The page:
I would be a strong and qualified leader in our community because I am open-minded, receptive, responsible and driven. While I value my Harvard-Westlake experience, I know that there are changes that would make all of our experiences here even more meaningful. I took a risk when I moved from Bangkok to Los Angeles and enrolled in Harvard-Westlake as a sophomore, and am very glad I did! As evident by my move here, I am willing to take risks, especially risks that will improve our last year at this school together. Because I have not attended Harvard-Westlake since 7th grade, I bring a fresh, new perspective to our student body. I have been exposed to extremely different schools and thus have seen what works and what does not work in a vast range of situations and institutions. Although this is only my second year at Harvard-Westlake, I have been very involved with Community Council, Peer Support, and even founded the Photography Club! My experience in Community Council and Peer Support has taught me to be a receptive and compassionate leader. I am approachable and open to new ideas, and have the communication and leadership skills necessary for our class’ ideas to be put into action. I have translated my diverse experiences into effective and innovative leadership, and I will apply my experiences to Prefect Council if elected.

3.What are your thoughts on the Honor Board and what has led you to these opinions?

Although the Honor Board has good intentions, I think that the institution has room to grow in order to have a more positive effect on our community. It has set itself up as a formidable organization on campus. While the Honor Board is advertised as a medium of student and administration communication, we seem to only hear about the administration’s decisions to punish students. Perhaps this is due to a lack of transparency within the system. I believe that we should be presented with a more thorough description of each case that would include the student’s argument and the specific details of the case while still maintaining anonymity. This would allow us to respect and understand more fully the administration’s ruling as a just punishment, not an inevitable result.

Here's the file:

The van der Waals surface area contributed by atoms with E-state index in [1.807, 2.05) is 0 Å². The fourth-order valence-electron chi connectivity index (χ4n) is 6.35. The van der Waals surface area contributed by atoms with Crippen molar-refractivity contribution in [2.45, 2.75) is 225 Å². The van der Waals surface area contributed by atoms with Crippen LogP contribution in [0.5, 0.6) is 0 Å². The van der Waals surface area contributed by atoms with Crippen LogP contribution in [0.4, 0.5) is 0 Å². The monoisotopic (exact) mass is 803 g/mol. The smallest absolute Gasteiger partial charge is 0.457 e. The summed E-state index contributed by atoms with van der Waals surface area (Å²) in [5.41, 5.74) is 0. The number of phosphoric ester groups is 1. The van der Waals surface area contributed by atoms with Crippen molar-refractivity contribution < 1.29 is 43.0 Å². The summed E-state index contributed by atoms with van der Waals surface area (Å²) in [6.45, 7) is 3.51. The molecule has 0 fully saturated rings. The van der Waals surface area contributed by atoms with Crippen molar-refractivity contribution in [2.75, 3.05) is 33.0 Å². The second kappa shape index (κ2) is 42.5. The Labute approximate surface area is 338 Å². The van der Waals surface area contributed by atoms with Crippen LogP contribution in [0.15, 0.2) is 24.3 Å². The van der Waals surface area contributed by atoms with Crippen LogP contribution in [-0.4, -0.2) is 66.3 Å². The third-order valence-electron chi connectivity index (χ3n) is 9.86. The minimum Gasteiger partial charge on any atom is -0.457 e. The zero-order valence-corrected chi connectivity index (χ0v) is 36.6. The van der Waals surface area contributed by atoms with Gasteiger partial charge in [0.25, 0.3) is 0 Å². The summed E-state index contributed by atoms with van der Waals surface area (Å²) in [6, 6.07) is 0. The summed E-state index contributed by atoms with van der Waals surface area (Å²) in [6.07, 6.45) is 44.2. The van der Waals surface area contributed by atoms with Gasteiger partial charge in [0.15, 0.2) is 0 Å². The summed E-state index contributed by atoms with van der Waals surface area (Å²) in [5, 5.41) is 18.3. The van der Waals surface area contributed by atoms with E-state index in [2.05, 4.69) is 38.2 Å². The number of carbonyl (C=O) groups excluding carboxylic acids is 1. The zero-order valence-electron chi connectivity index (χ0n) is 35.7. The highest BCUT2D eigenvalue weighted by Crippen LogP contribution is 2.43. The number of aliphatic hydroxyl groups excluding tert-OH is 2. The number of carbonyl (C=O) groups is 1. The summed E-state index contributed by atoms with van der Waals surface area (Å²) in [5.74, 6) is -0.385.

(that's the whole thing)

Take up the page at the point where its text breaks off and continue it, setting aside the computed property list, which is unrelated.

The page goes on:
4. Please describe one thing in Harvard-Westlake’s community you would change and how you would do it. Be specific.

If I were elected senior prefect, I would make sure that as seniors, we all have a quiet, comfortable place to relax, decompress and nap. The lounge is a place for students to go to socialize, work, and eat, but it is often loud, messy and crowded. Although we love having fun in the lounge, it is difficult to relax in peace. With the stress of first quarter senior year, I think it is essential that we have proper napping infrastructure, with clean couches, in a quiet and cozy place on campus, a place that we can go and rest during the school day after long nights of writing college applications. I believe that having a comfortably furnished room where students are able to recharge during the school day is crucial to the mental well being of our class, especially during our senior year. Not only is this room essential, but it is also attainable. There are many places that could be transformed into such a setting, for example, one of the upstairs classrooms in the library. Most of those classrooms are only occupied during a few periods of the day and would be more useful to our community if transformed into my proposed rest space.